A Victorian medicine chest is described along with common contents and how to use them. This certainly provides a sharp contrast to what kind of supplies are kept in household medicine cabinets today. The article was originally published in 1887 of the Good Housekeeping magazine.

Every family should be supplied with a small medicine chest, especially in the country where the drug store cannot be promptly reached or a doctor visited. These chests can be bought at prices ranging from $3 to $25, according to size, kind of material used and beauty of finish. They contain square, velvet-lined compartments into each of which a square bottle with a ground-glass stopper is fitted. Beneath is a drawer for salves, plasters and medicines in a dry state. You can make your own chest, if handy with tools and disposed to be economical.
I have had such a chest in use for twenty years. It has paid me over and over, and has often spared me great anxiety of mind. It contains six four-ounce bottles in which I keep Jamaica ginger, camphor, sweet spirits of nitre, a mixture of sweet oil and lime water, etc. ; it also contains six two-ounce vials filled with laudanum, paregoric, hive syrup, arnica, etc. In the drawer I keep chlorate of potash, sugar of lead, court plaster, ready-spread mustard plaster, lint, a wad of cotton, etc. Every article is plainly labeled, and thus I have at hand many of the remedies most needed in ordinary emergencies.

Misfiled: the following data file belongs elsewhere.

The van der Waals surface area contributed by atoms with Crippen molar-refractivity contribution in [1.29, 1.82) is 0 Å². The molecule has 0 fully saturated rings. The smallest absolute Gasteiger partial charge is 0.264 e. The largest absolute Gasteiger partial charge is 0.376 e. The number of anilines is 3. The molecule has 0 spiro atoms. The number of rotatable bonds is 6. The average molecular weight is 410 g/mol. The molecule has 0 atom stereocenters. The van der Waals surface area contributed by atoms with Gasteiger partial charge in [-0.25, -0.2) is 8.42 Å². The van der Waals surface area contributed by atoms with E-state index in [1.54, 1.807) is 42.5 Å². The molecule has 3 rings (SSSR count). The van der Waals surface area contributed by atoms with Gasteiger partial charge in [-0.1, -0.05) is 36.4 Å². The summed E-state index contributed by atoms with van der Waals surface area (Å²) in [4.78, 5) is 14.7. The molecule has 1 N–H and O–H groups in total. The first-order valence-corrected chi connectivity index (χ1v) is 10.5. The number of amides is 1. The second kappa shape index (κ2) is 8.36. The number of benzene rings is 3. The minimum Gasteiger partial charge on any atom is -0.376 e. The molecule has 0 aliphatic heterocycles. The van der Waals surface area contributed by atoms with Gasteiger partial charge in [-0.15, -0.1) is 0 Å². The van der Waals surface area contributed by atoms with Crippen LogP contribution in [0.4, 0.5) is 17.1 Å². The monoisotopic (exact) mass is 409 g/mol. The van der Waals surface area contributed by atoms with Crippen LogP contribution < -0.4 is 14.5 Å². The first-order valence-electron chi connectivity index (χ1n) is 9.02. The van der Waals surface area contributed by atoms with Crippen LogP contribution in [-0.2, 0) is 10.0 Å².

It does not require a great knowledge of medicine to know what to use for the, ordinary ailments of the human family, especially for the younger members. In cases of fever a teaspoonful of sweet spirits of nitre in a glass of water taken in small sips at short intervals is most excellent. A relief for scalds, burns, poison ivy, etc., will be found in an external application of sweet oil and lime water. Jamaica ginger is used for cramps in the stomach. Sugar of lead water used externally will reduce swellings in the limbs. Hive syrup is given for croup. Arnica is rubbed on sprains, bruises, insect bites, etc. Chlorate of potash is used for sore throat.

Of course, if the case is a serious one, a physician should be promptly consulted; but during the interval these simple remedies can be intelligently used, and such prompt and intelligent use is often of great service previous to the arrival of the physician. More than one physician has said to me, in substance, “you have checked the disease in its early stage ; I have little to recommend beyond what you have already done.”

My wife and myself have been alarmed scores of times by symptoms of fever or croup in our children on a mid-winter midnight, the nearest physician five miles away. In almost every instance by giving the little patient sweet spirits of nitre for the fever, or hive syrup for the croup, we found the child much better in the morning, our fears allayed, and the visit of a physician unneeded. These statements, borne out by a long experience, should be sufficient to extend the introduction of the family medicine chest. I have found it of such great use to me, in a practical, beneficial and economical way, that I am urged to call the attention of others to its merits.